The Press (christchurch), FEATURES; MOTORING; Pg. 69; MOTORING
October, 18 1997 by MOORE Dave
This week the flags were raised and the red carpet rolled out at Honda's production line in Kumamoto, Japan, to celebrate the completion of motorcycle number 100 million -- a C50LV Little Cub''.
It is the latest chapter in a motorcycle success story that began nearly 50 years ago -- a typical back-yard rags to riches story which appears to stud the history of transport in the 20th century. Soichiro Honda's first foray into providing cheap and easy transport was effectively a powered bicycle. From that first 50cu cm two-stroke, Honda took just 15 years to grow into the world's largest motorcycle manufacturer.
Honda's love affair with the four-stroke engine, when most small bikes were powered by two-strokes, was displayed when the first overhead-valve 49cu cm pressed-frame step-through was revealed in the late 1950s. To this day, the majority of Honda motorcycles use four-stroke engines, and the company has become regarded as the maker of the most advanced normally aspirated engines in the world, on two or four wheels. Honda's prolific Cub and Super Cub ranges which crowd the streets of south-east Asia, were first brought to the United States market in the early 1960s, along with the company's larger C93 (125cu cm), C72 (250cu cm) and C77 (305cu cm) machines. The 50cu cm step-throughs, with three-speed gearboxes and leverless centrifugal clutches were quicker and more reliable than powered bicycles and mopeds, and easier to ride than motorcycles.
They provided an ideal stepping-stone to the sporting Hawk and Super Dream models, which by the mid-60s were being photographed with famous owners such as Elvis Presley and Steve McQueen -- the Beach Boys even wrote songs about them. In Europe, Honda took a racing rather than lifestyle theme to its potential new market, and after briefly dabbling with the Isle of Man TT in the late-50s, made a full-on assault on The Island'' and the World Championship in the 1960s. Dozens of championship titles and scores of race victories saw the winged-H brand outsell all other makers by the end of the decade, during which time it had raced and won using every conceivable cylinder arrangement from singles to sixes.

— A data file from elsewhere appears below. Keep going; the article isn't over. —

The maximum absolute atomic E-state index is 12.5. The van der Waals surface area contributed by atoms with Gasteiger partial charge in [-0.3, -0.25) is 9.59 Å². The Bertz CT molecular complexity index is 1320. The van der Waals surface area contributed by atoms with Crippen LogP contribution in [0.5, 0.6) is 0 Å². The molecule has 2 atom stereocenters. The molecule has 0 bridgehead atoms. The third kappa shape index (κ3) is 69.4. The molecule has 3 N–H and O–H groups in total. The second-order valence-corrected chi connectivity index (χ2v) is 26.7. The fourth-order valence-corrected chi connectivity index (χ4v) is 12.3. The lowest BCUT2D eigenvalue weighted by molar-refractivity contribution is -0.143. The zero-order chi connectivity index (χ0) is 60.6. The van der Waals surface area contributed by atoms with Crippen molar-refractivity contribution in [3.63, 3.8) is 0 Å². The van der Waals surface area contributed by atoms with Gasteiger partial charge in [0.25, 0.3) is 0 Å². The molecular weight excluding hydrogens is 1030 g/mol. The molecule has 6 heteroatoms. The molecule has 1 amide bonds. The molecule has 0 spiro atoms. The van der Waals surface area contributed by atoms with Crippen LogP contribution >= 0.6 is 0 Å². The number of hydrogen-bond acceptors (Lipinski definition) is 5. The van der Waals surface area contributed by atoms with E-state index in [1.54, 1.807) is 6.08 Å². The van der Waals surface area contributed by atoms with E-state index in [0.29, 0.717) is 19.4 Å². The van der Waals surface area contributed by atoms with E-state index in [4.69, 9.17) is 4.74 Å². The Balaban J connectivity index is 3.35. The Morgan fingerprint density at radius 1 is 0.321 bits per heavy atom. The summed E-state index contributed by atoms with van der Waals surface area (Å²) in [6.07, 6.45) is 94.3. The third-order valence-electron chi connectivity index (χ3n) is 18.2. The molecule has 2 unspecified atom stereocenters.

In 1969 the motorcycle which would sound the death knell of most traditional makers was introduced. Honda's CB750 four -- a single-cam 70 horsepower motorcycle -- all but consigned British and American pushrod twins and triples to the history books. During the 70s, the Four was followed by smaller 350cu cm and 500cu cm versions, and the first of a successful range of four-stroke trail bikes. The famous silver and red 1971 XL250 was as much a precursor of today's play bikes as the CB750 was the archetype of the modern superbike.
Racing has continued to play its part in Honda's marketing programme, but on a world-wide basis. The company has competed on a factory or works'' level in diverse theatres of two-wheeled competition -- desert racing, motocross, flat-tracks, production racing, all categories of Grand Prix endeavour, and even the Pikes Peak and Widowmaker hill climbs. The company also produced over the counter'' racers for dirt and tarmac use, allowing non-works riders to compete on close to even terms with factory riders -- sometimes to the latter's embarrassment.
Although the Cub and SuperCub models were Honda's most prolific series, Honda also had remarkable success with its original 100cu cm single. That engine found itself being sized from its original displacement through several on and off-road applications -- 100, 110, 120, 125, 150, 175, 185, 200 and 225cu cm -- across almost 30 years of production.
Down on the farm
In New Zealand the Cub is more likely to be remembered putt-putting around paddocks. Honda's early farmbike step-throughs helped sheep farmers enormously.
Instead of bogging paddocks and gateways with tractors, farmers could get themselves and a bit of gear quickly around even the wettest ground. Because it had no hand clutching, they could hold a ewe or a bale of hay on the carrier. The bike's nippy abilities around a mob also meant farmers no longer needed to have top dogs for stock work. Farm Hondas have developed from two-wheeled machines into highly specialised single-cylinder four-wheel-drive machines. Honda's latest model to be released in New Zealand is, however, a single-pot 230cu cm trail bike which adheres to much of Honda's traditional origins. As the 100 millionth Honda motorcycle rolls off the line, the company's range spreads from machines visually much the same as the original Cub through to its flat-six 1500cu cm GoldWing flagship. It is an irony that this bike is built only in America, the market that enabled Honda to achieve his worldwide supremacy.